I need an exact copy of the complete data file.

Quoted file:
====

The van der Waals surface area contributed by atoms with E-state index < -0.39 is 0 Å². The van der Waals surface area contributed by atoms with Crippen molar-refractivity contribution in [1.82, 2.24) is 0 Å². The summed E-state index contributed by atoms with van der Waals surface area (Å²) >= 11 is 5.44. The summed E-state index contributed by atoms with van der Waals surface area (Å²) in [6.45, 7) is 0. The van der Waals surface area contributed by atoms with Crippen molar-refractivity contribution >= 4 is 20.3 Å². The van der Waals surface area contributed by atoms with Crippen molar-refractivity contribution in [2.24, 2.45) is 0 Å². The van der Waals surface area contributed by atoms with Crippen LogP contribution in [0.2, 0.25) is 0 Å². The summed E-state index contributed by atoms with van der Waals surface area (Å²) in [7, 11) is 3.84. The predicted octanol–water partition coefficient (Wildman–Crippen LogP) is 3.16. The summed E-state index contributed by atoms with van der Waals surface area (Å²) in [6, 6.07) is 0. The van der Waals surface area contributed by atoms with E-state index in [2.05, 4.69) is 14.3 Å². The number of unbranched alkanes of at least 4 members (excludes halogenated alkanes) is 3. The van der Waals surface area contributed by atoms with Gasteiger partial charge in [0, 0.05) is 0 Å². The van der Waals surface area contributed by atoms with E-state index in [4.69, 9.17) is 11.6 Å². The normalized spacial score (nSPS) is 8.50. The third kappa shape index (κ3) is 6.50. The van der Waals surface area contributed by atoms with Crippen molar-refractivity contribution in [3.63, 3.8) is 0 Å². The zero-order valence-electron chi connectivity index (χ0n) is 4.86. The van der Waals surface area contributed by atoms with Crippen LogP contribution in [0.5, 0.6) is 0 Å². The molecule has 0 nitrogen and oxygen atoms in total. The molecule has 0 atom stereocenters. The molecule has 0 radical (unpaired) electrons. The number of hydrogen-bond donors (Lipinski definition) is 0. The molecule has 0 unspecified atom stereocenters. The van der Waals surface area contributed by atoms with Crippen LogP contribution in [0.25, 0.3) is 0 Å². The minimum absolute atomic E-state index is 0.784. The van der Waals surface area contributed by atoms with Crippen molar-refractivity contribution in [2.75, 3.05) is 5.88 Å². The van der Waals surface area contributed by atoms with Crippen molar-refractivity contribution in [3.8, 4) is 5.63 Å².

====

The van der Waals surface area contributed by atoms with E-state index < -0.39 is 0 Å². The van der Waals surface area contributed by atoms with Crippen molar-refractivity contribution in [1.82, 2.24) is 0 Å². The summed E-state index contributed by atoms with van der Waals surface area (Å²) >= 11 is 5.44. The summed E-state index contributed by atoms with van der Waals surface area (Å²) in [6.45, 7) is 0. The van der Waals surface area contributed by atoms with Crippen molar-refractivity contribution >= 4 is 20.3 Å². The van der Waals surface area contributed by atoms with Crippen molar-refractivity contribution in [2.24, 2.45) is 0 Å². The van der Waals surface area contributed by atoms with Crippen LogP contribution in [0.2, 0.25) is 0 Å². The summed E-state index contributed by atoms with van der Waals surface area (Å²) in [7, 11) is 3.84. The predicted octanol–water partition coefficient (Wildman–Crippen LogP) is 3.16. The summed E-state index contributed by atoms with van der Waals surface area (Å²) in [6, 6.07) is 0. The van der Waals surface area contributed by atoms with E-state index in [2.05, 4.69) is 14.3 Å². The number of unbranched alkanes of at least 4 members (excludes halogenated alkanes) is 3. The van der Waals surface area contributed by atoms with Gasteiger partial charge in [0, 0.05) is 0 Å². The van der Waals surface area contributed by atoms with E-state index in [4.69, 9.17) is 11.6 Å². The normalized spacial score (nSPS) is 8.50. The third kappa shape index (κ3) is 6.50. The van der Waals surface area contributed by atoms with Crippen molar-refractivity contribution in [3.63, 3.8) is 0 Å². The zero-order valence-electron chi connectivity index (χ0n) is 4.86. The van der Waals surface area contributed by atoms with Crippen LogP contribution in [0.5, 0.6) is 0 Å². The molecule has 0 nitrogen and oxygen atoms in total. The molecule has 0 atom stereocenters. The molecule has 0 radical (unpaired) electrons. The number of hydrogen-bond donors (Lipinski definition) is 0. The molecule has 0 unspecified atom stereocenters. The van der Waals surface area contributed by atoms with Crippen LogP contribution in [0.25, 0.3) is 0 Å². The minimum absolute atomic E-state index is 0.784. The van der Waals surface area contributed by atoms with Crippen molar-refractivity contribution in [2.75, 3.05) is 5.88 Å². The van der Waals surface area contributed by atoms with Crippen molar-refractivity contribution in [3.8, 4) is 5.63 Å².